Objective

To systematically evaluate the efficacy of treatments for tics and the risks associated with their use.

Methods

This project followed the methodologies outlined in the 2011 edition of the American Academy of Neurology’s guideline development process manual. We included systematic reviews and randomized controlled trials on the treatment of tics that included at least 20 participants (10 participants if a crossover trial), except for neurostimulation trials, for which no minimum sample size was required. To obtain additional information on drug safety, we included cohort studies or case series that specifically evaluated adverse drug effects in individuals with tics.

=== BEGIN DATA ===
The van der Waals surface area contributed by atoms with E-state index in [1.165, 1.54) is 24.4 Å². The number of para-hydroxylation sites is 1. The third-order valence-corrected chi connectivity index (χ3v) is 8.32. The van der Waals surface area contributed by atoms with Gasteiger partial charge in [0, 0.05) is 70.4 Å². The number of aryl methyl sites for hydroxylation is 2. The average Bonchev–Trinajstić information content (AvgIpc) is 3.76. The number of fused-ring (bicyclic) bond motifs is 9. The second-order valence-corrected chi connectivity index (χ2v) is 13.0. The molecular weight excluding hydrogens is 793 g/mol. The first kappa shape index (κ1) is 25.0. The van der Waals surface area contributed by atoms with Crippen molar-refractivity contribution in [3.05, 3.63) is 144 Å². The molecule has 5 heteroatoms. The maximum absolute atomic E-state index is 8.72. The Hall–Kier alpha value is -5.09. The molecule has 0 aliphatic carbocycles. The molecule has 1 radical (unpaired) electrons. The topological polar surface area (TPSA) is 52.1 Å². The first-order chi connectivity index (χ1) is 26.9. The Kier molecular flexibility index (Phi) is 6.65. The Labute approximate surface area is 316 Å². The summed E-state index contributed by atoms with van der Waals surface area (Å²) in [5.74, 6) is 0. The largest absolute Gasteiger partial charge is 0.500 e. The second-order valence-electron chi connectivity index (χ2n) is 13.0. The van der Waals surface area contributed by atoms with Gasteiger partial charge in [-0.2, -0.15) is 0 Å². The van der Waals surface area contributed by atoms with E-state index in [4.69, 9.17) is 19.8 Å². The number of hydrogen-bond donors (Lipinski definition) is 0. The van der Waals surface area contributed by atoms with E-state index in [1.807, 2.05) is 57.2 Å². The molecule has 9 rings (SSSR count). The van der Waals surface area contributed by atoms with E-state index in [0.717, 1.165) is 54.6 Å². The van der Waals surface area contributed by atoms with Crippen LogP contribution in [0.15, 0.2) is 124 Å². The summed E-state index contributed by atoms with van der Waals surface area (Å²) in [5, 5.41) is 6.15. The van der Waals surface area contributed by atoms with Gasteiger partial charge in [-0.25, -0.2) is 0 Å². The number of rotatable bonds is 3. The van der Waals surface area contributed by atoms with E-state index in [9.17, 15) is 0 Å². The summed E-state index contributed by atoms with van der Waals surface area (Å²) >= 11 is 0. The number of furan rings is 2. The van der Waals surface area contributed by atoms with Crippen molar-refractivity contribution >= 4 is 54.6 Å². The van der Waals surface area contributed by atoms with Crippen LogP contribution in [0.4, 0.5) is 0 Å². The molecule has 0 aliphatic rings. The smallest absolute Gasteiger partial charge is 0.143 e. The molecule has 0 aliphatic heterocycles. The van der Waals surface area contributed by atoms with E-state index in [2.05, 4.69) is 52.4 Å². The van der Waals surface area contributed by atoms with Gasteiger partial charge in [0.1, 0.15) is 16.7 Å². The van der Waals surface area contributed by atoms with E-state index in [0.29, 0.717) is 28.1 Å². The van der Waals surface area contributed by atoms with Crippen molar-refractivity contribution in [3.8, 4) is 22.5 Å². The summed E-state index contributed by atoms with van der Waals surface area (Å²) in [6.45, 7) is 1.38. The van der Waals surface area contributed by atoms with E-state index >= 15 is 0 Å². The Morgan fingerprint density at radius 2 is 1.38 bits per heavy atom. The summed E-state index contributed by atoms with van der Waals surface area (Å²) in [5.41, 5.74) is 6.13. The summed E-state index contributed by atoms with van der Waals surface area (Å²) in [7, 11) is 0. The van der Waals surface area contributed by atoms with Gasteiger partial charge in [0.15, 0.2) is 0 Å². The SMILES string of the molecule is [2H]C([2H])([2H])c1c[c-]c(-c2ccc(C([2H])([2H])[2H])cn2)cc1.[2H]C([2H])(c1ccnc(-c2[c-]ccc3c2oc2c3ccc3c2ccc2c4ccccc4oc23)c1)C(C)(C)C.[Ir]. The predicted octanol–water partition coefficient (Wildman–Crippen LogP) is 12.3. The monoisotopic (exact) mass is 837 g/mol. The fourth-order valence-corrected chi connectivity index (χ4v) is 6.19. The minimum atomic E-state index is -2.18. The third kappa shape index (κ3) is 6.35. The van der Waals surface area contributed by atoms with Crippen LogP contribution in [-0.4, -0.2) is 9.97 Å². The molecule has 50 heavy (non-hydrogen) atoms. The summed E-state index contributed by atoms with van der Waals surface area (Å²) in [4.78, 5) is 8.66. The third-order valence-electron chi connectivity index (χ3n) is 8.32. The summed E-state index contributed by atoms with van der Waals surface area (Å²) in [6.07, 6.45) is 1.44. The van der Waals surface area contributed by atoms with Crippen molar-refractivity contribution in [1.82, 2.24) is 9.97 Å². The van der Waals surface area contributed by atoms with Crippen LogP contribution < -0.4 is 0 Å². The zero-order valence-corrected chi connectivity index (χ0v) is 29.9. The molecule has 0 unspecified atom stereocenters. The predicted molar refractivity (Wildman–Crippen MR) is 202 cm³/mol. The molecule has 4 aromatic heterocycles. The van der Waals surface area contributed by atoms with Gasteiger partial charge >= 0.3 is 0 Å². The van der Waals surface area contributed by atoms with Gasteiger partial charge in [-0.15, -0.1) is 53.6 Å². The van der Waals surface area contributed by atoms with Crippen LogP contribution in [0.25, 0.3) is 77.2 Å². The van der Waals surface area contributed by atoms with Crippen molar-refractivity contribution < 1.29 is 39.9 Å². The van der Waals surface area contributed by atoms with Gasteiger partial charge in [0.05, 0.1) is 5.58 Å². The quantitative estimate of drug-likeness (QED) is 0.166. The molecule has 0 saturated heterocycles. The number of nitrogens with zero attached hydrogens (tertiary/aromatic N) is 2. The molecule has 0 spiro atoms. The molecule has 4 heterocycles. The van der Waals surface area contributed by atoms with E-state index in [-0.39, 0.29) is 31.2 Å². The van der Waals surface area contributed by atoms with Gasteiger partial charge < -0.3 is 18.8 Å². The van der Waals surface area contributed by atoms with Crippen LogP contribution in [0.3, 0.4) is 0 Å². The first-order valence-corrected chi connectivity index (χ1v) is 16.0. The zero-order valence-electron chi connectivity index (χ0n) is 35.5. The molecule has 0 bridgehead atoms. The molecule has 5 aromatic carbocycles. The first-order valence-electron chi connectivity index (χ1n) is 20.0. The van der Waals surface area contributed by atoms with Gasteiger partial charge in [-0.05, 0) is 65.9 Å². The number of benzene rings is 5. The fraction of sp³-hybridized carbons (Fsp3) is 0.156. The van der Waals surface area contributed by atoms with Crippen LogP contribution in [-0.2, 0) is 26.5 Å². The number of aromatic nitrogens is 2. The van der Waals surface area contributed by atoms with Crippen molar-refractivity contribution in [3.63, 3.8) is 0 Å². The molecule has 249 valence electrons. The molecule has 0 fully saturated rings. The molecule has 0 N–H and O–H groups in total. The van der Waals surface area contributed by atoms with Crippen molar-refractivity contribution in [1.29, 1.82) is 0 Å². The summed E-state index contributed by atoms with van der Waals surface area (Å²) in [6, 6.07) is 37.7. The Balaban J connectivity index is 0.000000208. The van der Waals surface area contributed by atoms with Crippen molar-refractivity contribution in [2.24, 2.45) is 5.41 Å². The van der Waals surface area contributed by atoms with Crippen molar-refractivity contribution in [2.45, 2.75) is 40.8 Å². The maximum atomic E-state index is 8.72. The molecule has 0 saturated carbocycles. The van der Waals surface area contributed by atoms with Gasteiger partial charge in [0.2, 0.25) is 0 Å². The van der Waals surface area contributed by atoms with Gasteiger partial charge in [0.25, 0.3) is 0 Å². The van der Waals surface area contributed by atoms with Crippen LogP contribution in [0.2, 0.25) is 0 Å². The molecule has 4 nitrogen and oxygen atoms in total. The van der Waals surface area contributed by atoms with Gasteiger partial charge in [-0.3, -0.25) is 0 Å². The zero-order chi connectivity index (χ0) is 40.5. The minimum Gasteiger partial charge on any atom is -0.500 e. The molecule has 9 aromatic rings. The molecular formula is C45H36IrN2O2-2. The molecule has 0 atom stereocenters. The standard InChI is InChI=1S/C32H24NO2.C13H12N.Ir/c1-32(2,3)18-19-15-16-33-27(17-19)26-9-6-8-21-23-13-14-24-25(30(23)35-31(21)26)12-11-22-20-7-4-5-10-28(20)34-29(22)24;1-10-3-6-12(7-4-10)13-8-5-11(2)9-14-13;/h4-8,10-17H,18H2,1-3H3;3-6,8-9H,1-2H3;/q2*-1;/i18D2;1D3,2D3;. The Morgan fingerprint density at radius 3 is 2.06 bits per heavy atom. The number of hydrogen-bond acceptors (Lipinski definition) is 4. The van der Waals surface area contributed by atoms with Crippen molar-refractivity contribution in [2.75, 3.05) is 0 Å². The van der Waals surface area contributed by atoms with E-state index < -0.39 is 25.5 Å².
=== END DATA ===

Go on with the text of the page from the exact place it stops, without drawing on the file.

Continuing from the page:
Results

There was high confidence that the Comprehensive Behavioral Intervention for Tics was more likely than psychoeducation and supportive therapy to reduce tics. There was moderate confidence that haloperidol, risperidone, aripiprazole, tiapride, clonidine, onabotulinumtoxinA injections, 5-ling granule, Ningdong granule, and deep brain stimulation of the globus pallidus were probably more likely than placebo to reduce tics. There was low confidence that pimozide, ziprasidone, metoclopramide, guanfacine, topiramate, and tetrahydrocannabinol were possibly more likely than placebo to reduce tics. Evidence of harm associated with various treatments was also demonstrated, including weight gain, drug-induced movement disorders, elevated prolactin levels, sedation, and effects on heart rate, blood pressure, and ECGs.

Conclusions

There is evidence to support the efficacy of various medical, behavioral, and neurostimulation interventions for the treatment of tics. Both the efficacy and harms associated with interventions must be considered in making treatment recommendations.

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